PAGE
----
Rock-solid reliability has always been a big factor in the CRF400RX’s success and a 5-hole piston oil jet and dual 12mm drum scavenge pump manage all-important lubrication.
- Honda Selectable Torque Control (HSTC) with 3 riding modes (plus OFF)
- HRC Launch Control offers 3 start options
- Engine Mode Select Button (EMSB) features 3 maps to adjust output character
- HRC Setting tool tailors Aggressive and Smooth modes
The CRF 400RX’s HSTC works to minimise rear wheel spin (thus wasted forward drive) and maximise traction. It doesn’t use a wheel speed sensor, and critically maintains feel at the throttle while managing power; ignition timing is retarded and the PGM-FI controlled when the rate of change of rpm is detected to have gone over a set amount.
The three Modes differ in drive management level for different riding conditions:
Mode 1 intervenes most lightly, and after the longest time – useful for reducing wheelspin and maintaining control in tight corners.
Mode 3 has the system intervene more quickly and strongly, and is therefore useful in more slippery, muddy conditions.
Mode 2 naturally offers a mid-point between 1 and 3 in terms of speed and strength of intervention.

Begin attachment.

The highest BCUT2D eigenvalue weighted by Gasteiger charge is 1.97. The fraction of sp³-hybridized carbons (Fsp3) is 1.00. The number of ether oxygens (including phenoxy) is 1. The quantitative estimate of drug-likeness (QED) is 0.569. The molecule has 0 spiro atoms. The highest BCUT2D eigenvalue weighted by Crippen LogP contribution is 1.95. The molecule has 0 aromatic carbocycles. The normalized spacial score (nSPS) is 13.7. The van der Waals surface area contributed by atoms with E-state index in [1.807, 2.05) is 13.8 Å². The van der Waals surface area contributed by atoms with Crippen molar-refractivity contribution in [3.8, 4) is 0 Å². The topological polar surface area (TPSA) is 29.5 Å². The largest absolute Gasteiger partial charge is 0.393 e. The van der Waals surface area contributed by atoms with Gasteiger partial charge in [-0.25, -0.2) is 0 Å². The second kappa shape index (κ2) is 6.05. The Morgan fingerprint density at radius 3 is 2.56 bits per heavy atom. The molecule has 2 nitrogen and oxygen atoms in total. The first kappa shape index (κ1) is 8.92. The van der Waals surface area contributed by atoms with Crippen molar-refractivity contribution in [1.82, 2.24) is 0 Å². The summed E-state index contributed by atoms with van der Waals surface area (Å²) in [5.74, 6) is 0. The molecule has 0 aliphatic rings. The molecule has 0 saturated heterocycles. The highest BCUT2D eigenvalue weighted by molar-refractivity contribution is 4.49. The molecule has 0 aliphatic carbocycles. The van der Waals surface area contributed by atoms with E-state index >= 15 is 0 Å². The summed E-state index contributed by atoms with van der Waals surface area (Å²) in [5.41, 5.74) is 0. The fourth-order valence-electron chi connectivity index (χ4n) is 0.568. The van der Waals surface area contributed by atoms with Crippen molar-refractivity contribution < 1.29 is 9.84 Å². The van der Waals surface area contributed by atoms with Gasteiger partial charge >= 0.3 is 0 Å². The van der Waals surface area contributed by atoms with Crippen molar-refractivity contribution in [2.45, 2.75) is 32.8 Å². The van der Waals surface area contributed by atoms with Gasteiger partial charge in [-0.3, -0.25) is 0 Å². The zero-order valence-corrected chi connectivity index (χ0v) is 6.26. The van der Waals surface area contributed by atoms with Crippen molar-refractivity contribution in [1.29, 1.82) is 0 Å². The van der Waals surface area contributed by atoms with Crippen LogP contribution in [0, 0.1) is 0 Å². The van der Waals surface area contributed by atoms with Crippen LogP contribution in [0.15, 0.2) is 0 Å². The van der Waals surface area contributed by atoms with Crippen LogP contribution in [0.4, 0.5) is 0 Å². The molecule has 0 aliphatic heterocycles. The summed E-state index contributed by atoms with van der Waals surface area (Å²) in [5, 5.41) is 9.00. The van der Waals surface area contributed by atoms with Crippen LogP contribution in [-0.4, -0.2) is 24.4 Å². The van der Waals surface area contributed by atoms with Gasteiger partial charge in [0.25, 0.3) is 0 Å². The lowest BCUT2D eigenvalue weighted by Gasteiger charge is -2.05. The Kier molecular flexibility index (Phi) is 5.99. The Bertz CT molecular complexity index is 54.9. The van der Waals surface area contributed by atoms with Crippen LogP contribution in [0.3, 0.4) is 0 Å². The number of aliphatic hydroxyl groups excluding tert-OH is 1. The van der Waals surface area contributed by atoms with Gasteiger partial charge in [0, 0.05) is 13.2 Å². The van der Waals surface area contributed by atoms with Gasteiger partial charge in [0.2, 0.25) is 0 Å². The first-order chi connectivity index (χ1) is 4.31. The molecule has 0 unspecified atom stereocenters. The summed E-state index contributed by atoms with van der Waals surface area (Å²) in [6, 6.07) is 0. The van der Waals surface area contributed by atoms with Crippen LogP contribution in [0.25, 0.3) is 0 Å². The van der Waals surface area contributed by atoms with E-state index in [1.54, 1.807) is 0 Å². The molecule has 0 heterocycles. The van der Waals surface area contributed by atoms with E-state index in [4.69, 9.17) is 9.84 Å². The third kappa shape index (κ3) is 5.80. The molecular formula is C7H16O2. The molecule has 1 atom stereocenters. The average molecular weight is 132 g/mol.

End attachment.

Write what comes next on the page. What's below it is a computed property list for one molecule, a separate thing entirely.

The Launch Control indicator, EFI warning, HSTC and EMSB mode button, and LED indicator are sited on the left handlebar. Pressing and holding the HSTC button for 0.5s will cycle the system to the next mode, with a green LED indication – 1 blink for Mode 1, 2 for Mode 2 and 3 for Mode 3 – to confirm selection.
The HSTC system can also be switched off completely. When the engine is turned on, the system uses the last-selected setting.
HRC Launch Control gives any rider the best option for a strong start and also has 3 modes to choose from:
Level 3 – 8,250rpm, muddy conditions/novice.
Level 2 – 8,500rpm, dry conditions/standard.
Level 1 – 9,500rpm, dry conditions/expert.
Activating HRC Launch Control is easy: to turn on, pull in the clutch and push the Start button on the right. The purple LED will blink once for Level 1 selection. Push the Start button again, for 0.5s or longer, and the LED will blink twice for Level 2. Repeat the process and the LED will blink 3 times, indicating that Level 3 has been chosen.
The Engine Mode Select Button (EMSB) alters the engine’s character and three maps are available to suit riding conditions or rider preference:
Mode 1 – Standard.
Mode 2 – Smooth.
Mode 3 – Aggressive.
The LED also displays mode selected, but with a blue light.
The HRC Setting Tool can deliver an ECU map with a much more easy-going Smooth mode, with gentler throttle response for less experienced riders. It can also inject Aggressive mode with a hyper-sensitive throttle reaction and engine response for race conditions.